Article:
Xenophobic Politics Powered By The 'Double Engine'
The mobs mentioned in victim testimonies that have emerged have clearly been radicalised to see Kukis, tribals through a xenophobic lens, so that they appear outside society/nation/humanity, making violence against them thinkable. Such radicalisation can happen only through sustained, organised propaganda which trains the majority community to use dehumanising language for the minority.
It is easy to recognise in the language of the Meitei mobs, the political language of Chief Minister Biren Singh. Early in July, Biren Singh indicated he would be resigning as chief minister. But thousands of Meitei women, said to be led by Meira Paibis (senior Meitei women) gathered in a show of support for him and “tore up his resignation letter.” Soon after, he taunted Kuki Twitter users, implying in a series of tweets they were not Indian but from Myanmar, and therefore had no right to homeland in India.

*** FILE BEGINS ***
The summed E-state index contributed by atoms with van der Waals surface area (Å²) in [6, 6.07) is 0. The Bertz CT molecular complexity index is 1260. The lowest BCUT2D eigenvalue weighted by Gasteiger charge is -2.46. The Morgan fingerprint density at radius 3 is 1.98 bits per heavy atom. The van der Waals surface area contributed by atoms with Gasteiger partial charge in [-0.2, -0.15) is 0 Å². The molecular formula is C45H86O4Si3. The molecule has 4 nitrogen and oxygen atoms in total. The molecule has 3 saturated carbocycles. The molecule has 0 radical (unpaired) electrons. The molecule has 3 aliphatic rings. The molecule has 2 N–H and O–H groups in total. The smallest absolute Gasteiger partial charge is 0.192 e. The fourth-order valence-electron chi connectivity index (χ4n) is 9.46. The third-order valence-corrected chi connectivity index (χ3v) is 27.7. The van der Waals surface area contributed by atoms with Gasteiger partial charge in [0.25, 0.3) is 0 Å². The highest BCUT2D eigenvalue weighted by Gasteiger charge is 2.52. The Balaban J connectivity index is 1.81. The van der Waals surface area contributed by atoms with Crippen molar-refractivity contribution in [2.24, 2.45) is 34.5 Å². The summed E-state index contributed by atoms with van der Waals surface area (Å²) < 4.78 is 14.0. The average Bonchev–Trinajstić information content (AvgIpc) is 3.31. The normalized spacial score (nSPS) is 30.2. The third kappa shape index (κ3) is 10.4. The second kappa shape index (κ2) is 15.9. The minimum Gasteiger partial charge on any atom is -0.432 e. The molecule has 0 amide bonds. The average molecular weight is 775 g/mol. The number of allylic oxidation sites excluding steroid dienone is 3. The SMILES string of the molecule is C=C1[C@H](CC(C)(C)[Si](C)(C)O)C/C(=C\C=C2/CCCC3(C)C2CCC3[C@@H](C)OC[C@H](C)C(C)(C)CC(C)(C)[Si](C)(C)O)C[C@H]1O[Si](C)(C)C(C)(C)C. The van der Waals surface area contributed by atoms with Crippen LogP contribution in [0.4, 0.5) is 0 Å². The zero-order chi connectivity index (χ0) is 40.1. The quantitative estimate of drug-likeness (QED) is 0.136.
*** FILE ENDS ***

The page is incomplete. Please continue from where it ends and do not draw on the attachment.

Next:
He was speaking straight from a xenophobic, script, which accuses the Kuki community of being “illegal immigrants”, “Myanmarese”, “narco-terrorists”, “militants” and so on. There can be debates and arguments about what the state’s policies should be towards immigrants or refugees from Myanmar, drug trade, militancy, or demands for a separate administration. But it is clear that the Chief Minister is using language to target the entire Kuki community as violent drug traders who do not belong in Manipur and India. That is xenophobia 101. And it is this same xenophobic language that is spoken by the mobs that attack Kukis.
The older dynamic of conflicts and even prejudices between communities has been overlaid by the xenophobic and majoritarian narrative getting an unprecedented impetus from the “double engine” BJP governments at state and centre. All over the country, Home Minister Amit Shah has repeatedly referred to “illegal immigrants” as “termites” infecting and weakening the nation’s body politic, promising that the BJP would identify and eradicate such a pestilence. Shah used such dehumanising fascist language to imply that all Muslims in India, and especially in the border states, are actually “Bangladeshi” and it is their illicit votes that allow the Congress party to win elections. In Manipur, the CM, the BJP and Meitei chauvinist armed groups which clearly have the government’s indulgence and maybe patronage, apply the same template to speak of the Kuki community.